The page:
Monday, August 16, 2010

Investing in the Stock Market for Early Retirement Is for Dummies

This item was recently posted on an article called How to Retire Early in 5 Easy Steps:

    4. INVEST: The next step is to invest it; the return is worth it. You can double your money in as little as 20 years with a mere 5% return. Considering that the average return of a stock portfolio is around 9% over a ten-year period, it is reasonable to assume that you could net more than double your money in ten years, allowing you to retire that much sooner. As such, not investing your savings, even if it is just invested in a high-yield savings account, is tantamount to throwing away money.
This was the comment that I placed after the article:

    I believe your comment "Considering that the average return of a stock portfolio is around 9% over a ten-year period," is misleading and simply not true. Investing in the stock market will not help people retire early. It will leave them begging for a retirement job.

    I have seen figures like this used a lot by financial advisors, who have nothing but their own self-interests in mind.

    This comes from a recent article called You Wasted the Last 10 Years of Your Life:

    "If you think the stock market is the road to a comfortable early retirement, you're wrong. You may have thought about cashing in on the long-term average annual returns of 7% (postinflation) you heard you could get from investing in stocks, but I'm here to tell you to think again.

    In the past decade, the SPDR S&P 500 ETF (NYSE: SPY), an exchange-traded fund (ETF) designed to track the broad U.S. stock market, returned an amazing -1.4% per year. That's right, negative, as in less than zero. Including dividends. That's a long way from 7%."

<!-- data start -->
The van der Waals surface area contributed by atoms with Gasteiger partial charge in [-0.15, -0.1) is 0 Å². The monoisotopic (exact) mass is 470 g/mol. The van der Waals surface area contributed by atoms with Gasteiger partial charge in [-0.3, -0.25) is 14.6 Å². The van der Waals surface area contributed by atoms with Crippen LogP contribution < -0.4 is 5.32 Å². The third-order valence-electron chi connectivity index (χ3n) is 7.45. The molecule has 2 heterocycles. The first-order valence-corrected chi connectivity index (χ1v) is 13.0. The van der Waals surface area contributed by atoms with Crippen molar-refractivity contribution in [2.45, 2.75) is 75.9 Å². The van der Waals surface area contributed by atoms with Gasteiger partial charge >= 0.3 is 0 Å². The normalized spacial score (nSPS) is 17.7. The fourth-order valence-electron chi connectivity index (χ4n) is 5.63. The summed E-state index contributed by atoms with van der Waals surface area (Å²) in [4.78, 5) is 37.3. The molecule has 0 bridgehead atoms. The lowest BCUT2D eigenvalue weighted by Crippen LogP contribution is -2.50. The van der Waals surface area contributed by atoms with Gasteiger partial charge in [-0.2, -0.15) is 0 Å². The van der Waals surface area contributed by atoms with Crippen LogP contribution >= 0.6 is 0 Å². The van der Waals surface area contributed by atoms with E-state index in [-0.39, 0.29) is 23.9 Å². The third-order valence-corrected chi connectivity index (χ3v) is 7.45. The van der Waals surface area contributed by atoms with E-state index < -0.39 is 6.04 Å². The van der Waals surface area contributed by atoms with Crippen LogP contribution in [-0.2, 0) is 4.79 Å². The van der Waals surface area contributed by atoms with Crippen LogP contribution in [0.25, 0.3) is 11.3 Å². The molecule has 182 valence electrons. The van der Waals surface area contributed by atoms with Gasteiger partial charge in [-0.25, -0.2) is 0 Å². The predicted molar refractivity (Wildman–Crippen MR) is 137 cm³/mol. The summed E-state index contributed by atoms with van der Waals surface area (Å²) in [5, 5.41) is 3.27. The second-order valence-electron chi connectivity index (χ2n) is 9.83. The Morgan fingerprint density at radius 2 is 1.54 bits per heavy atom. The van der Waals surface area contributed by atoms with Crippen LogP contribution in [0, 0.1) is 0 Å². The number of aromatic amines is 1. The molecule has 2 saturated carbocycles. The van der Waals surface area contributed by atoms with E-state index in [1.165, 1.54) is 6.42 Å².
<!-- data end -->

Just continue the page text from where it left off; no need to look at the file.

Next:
So, based on these figures, one would have been better off to place money in a savings account or even in one's mattress than investing in the stock market."

    I am all for early retirement and believe that one can retire comfortably by the age of 60 but relying on the stock market - as on Social Security - is for dummies.

    Ernie J. Zelinski
    Author of How to Retire Happy, Wild, and Free
    (Over 125,000 copies sold and published in 9 languages)
    and The Joy of Not Working
    (Over 250,000 copies sold and published in 17 languages)

In response to another article called Debt Is the Number One Killer of Early Retirement Dreams, I posted this comment:
    You state, "Debt is the number one killer of early retirement dreams."

    I disagree with you.

    You should have said, "Death is the number one killer of early retirement dreams."

    Many people end up dying on the job before they are able to take early or late retirement.

    On the other hand, I agree with you that debt is detrimental to retirement. If you are retiring with any debt, you aren't ready for retirement.
Note: The article mentioned on the top is available at How to Retire Early

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